Each tunnel half-section is constituted by a series of rings of generally rectangular shape and consisting in alternate sequence of rigid rings 7 (as also shown in FIGS. 2 and 3) and of flexible rings 8 suitably attached to each other by any suitable means such as, for example, screwing, attachment by snap-action engagement, by fastening clips or by adhesive bonding. The rigid rings are formed, for example, of metal and preferably a light metal such as aluminum.
For reasons of convenience of manufacture and assembly, it is preferable to design the rigid rings in two parts. In the embodiment illustrated in FIG. 3, the two parts, or ring segments 11, 12, are so designed as to be mounted one inside the other and have the same thickness in the axial direction. These ring segments are extruded structural shapes which are bent in compliance with the tunnel profile.
In this example, the flexible ring 8 is of elastomer having suitable characteristics with an intermediate or central main member 15 where is tubular in the example considered and is provided on each side, in the axial direction, with a membrane 6 terminating in a bulge 17 in the form of a cylindrical strip. The cylindrical-strip member of each flexible ring is imprisoned in an annular channel 18 having edges located in proximity to each other and having a configuration which corresponds to that of the assembly formed by the cylindrical-strip member 17 and the membrane 16. Said channel 17 is formed in the corresponding front faces of the two adjacent rigid rings. More explicitly, in the case of the example under consideration, the two half-channels are formed respectively in the inner half-ring 11 and in the outer half-ring 12 as tide the joint surface of these two ring segments.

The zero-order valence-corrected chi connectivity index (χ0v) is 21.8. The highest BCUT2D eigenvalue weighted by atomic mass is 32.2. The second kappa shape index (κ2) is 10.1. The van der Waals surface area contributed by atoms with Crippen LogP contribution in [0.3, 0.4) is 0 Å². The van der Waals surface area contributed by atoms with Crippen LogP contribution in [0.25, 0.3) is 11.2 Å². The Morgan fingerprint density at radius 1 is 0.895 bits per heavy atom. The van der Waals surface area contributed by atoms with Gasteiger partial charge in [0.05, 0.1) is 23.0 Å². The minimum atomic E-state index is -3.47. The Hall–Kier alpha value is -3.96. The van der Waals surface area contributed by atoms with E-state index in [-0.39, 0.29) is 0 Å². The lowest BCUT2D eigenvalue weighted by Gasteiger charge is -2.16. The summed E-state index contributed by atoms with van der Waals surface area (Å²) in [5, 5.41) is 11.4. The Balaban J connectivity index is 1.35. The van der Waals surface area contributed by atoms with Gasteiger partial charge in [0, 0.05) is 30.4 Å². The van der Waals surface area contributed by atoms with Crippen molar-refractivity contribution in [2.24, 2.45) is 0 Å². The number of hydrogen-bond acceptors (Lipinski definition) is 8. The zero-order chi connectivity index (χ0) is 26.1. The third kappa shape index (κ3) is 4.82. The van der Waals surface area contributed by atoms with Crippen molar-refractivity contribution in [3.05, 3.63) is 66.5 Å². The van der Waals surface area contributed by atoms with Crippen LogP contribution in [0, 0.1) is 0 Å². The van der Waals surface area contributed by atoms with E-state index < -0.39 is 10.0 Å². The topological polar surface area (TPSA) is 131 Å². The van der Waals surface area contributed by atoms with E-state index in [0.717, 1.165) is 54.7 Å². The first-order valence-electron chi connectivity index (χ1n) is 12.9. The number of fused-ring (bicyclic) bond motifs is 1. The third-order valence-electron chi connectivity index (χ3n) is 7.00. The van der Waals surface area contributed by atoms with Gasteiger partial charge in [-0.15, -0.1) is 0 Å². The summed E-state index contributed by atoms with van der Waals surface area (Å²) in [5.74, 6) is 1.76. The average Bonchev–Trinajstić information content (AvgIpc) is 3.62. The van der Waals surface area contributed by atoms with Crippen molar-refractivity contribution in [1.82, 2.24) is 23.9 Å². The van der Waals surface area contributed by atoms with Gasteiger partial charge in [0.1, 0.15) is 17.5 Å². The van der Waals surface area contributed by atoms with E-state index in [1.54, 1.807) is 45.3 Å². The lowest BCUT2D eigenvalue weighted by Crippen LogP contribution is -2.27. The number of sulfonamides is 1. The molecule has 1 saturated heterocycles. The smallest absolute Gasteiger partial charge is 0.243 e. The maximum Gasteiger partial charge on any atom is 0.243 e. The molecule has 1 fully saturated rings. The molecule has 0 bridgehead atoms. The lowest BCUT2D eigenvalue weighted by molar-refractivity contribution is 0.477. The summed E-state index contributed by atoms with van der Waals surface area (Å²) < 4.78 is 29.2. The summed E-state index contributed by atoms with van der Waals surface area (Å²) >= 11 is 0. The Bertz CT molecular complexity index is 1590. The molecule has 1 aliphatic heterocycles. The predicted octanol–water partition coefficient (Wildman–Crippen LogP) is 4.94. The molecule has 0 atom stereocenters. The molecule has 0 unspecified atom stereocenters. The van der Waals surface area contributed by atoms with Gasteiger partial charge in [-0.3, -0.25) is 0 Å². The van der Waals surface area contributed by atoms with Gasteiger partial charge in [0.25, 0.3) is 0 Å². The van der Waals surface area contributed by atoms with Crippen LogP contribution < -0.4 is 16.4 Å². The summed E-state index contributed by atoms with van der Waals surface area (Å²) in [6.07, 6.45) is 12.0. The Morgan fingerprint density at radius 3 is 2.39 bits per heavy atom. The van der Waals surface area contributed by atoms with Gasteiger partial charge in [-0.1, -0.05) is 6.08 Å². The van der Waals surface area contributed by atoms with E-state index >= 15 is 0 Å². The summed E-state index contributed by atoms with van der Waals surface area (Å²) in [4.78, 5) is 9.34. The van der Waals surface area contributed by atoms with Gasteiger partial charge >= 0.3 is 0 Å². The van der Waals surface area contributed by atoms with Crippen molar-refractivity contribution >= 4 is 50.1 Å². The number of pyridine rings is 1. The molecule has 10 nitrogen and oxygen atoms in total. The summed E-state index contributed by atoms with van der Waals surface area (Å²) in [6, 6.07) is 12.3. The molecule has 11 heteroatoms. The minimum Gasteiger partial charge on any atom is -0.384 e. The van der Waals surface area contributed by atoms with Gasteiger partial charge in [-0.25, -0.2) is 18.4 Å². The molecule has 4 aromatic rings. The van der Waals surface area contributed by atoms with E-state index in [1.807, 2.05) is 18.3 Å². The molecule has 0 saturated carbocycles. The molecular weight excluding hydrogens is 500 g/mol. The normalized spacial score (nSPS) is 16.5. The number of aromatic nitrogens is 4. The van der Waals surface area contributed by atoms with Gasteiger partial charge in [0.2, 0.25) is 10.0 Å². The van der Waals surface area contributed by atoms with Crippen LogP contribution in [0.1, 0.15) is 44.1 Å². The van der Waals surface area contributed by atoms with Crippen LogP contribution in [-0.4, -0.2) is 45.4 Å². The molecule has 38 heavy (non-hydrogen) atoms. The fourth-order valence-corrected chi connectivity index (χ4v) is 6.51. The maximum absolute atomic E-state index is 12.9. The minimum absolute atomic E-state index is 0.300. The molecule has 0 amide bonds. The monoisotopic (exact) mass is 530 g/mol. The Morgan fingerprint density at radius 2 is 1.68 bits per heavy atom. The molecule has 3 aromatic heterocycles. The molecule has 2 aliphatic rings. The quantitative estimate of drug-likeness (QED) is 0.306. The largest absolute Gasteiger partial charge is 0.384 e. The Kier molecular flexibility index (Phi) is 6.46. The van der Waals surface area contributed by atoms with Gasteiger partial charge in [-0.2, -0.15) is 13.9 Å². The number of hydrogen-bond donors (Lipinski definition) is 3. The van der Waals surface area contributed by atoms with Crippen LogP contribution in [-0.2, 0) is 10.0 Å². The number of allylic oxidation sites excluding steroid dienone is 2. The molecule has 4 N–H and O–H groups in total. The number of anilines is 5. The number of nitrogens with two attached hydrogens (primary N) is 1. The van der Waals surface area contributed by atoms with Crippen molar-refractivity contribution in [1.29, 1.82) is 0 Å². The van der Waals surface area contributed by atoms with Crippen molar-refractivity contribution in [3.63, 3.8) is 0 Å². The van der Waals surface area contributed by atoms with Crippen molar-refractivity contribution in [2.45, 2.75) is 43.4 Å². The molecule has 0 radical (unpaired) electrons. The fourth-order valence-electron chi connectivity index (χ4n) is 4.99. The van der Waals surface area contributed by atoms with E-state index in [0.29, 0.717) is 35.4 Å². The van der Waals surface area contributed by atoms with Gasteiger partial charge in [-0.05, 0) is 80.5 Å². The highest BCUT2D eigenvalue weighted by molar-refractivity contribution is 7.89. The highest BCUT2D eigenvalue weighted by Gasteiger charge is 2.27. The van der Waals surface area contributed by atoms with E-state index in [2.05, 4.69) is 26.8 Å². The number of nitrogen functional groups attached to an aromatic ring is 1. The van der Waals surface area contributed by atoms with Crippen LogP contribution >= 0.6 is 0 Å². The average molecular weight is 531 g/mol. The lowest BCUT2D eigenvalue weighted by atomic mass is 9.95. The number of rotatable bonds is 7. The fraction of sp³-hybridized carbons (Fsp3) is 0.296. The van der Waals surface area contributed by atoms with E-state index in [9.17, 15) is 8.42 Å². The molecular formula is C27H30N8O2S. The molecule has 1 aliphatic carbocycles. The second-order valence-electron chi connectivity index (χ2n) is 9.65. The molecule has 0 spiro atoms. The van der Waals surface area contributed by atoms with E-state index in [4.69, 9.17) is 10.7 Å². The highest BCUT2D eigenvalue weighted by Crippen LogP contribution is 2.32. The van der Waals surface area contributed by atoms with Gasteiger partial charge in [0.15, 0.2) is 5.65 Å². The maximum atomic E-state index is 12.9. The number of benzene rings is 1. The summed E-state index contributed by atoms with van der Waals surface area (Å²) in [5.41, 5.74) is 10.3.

In order to maintain the to portions or segments of a rigid ring assembled together, provision is made in the embodiment shown in FIGS. 3 and 4 for a special system which includes a cable 21 (see also FIG. 2) which is fitted with a tensioning device 22 and passed through hooks 23. The rods 24 of said hooks are inserted in a series of radial bores 25 which traverse both ring segments 11, 12. Each hook 23 has a flat head 26 which is applied against one of the ring segments, namely in this instance the segment 12 which will be the inner segment, for example. The cable is applied against the edges of recesses 27 which are formed in the other ring segment (considered in this instance is the outer segment 11) around the bores 25 in that face of said other ring segment (outer segment) which is directed away from the first segment 12, the hook 23 being located within said recess. By stretching the cable 21 by means of the tensioning device 22 (shown is FIG. 2), the two ring segments are powerfully applied against each other, with the result that the flexible ring 15 is suitably maintained between two rigid rings.